I grew up in a profession that believed that our volunteers were the life blood of our organization. Our volunteers could give our animals the special attention that we didn’t have time to provide.
I continued to believe that throughout my career until I ran into a group of volunteers who believed that their service to the organization gave them justification to have the right to direct the operation of the animal shelter.
It was the first time in my life that I believed that our volunteers were a detriment to the organization. Sure, they were providing valuable care to the animals, but they became a force of demanding staff to overlook the behavioral problems associated with dogs, so as to push the aggressive animals into adoptive homes.
The volunteers were quite effective. They complained to the right people, made their plea to the media. There purpose was to undermine the mission of the animal shelter staff to protect the public.
To some degree the volunteers were success in getting the power players to question the decision of staff. But, mostly these players didn’t like to be embroiled in conflict. They saw the volunteers as representing a caring community, instead of their role as inflicting their special interest.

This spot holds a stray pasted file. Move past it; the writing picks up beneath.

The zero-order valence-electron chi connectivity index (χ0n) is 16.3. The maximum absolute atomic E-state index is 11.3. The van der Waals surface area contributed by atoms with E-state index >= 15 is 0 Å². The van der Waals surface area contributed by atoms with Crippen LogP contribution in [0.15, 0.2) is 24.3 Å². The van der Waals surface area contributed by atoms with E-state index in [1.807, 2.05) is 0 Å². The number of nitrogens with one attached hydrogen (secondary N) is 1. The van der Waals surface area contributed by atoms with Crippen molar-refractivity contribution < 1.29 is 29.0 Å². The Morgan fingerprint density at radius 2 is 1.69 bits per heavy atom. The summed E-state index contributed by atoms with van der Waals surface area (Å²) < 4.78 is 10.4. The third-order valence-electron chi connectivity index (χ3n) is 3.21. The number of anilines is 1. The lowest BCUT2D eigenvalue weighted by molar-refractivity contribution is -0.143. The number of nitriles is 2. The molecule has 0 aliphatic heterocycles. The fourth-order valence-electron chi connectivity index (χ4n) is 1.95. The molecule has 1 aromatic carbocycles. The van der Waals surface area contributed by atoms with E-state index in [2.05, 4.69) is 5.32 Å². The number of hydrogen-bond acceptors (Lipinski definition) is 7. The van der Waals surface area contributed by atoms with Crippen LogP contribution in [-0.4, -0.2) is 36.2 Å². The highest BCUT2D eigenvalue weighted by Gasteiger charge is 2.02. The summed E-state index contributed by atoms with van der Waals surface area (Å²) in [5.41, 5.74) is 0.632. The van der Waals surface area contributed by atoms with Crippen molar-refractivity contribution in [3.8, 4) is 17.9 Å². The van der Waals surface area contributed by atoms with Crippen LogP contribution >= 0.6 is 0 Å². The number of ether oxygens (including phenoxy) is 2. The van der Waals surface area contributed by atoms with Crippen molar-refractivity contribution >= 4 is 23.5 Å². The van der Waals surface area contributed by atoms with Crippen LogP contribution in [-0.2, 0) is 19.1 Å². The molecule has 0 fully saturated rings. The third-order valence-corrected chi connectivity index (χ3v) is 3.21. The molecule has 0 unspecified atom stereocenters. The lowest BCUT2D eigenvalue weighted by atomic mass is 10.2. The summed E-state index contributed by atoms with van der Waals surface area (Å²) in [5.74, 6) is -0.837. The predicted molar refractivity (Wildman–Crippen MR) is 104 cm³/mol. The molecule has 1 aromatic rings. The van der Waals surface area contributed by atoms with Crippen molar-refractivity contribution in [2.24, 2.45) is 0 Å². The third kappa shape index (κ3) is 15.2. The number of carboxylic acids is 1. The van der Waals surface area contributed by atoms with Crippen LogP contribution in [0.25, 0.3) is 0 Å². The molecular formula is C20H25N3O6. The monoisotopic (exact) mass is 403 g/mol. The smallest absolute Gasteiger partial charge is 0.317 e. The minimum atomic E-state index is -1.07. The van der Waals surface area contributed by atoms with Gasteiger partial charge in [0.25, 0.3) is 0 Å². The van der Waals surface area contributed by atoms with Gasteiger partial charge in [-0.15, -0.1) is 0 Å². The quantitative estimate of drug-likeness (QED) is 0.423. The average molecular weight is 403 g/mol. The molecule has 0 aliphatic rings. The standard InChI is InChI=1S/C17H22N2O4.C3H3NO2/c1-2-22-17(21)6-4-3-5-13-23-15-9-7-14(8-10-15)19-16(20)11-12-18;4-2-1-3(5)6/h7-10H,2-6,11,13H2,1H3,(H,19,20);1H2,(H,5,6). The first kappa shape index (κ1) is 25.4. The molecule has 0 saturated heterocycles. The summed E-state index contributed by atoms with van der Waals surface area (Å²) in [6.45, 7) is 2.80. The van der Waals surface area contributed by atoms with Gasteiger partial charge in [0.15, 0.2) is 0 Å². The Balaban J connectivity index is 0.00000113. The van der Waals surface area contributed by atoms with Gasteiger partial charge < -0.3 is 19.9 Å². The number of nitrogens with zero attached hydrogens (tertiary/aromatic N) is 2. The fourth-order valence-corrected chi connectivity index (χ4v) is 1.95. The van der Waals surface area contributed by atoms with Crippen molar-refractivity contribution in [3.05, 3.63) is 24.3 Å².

This was a problem that was being experience State wide to such a degree due to the high frequency of aggressive animals being released from animal shelters back into the community, the State had to step in and enact laws to force shelters to tell the truth about the behavior of the animals in their care.
Volunteers have special interest, the care that they provide the animals makes them biased towards those animals. Many volunteers will try to force a shelter to ignore the shelter’s mission to protect the community. Our elected overseers should have the foresight to recognize this dynamic.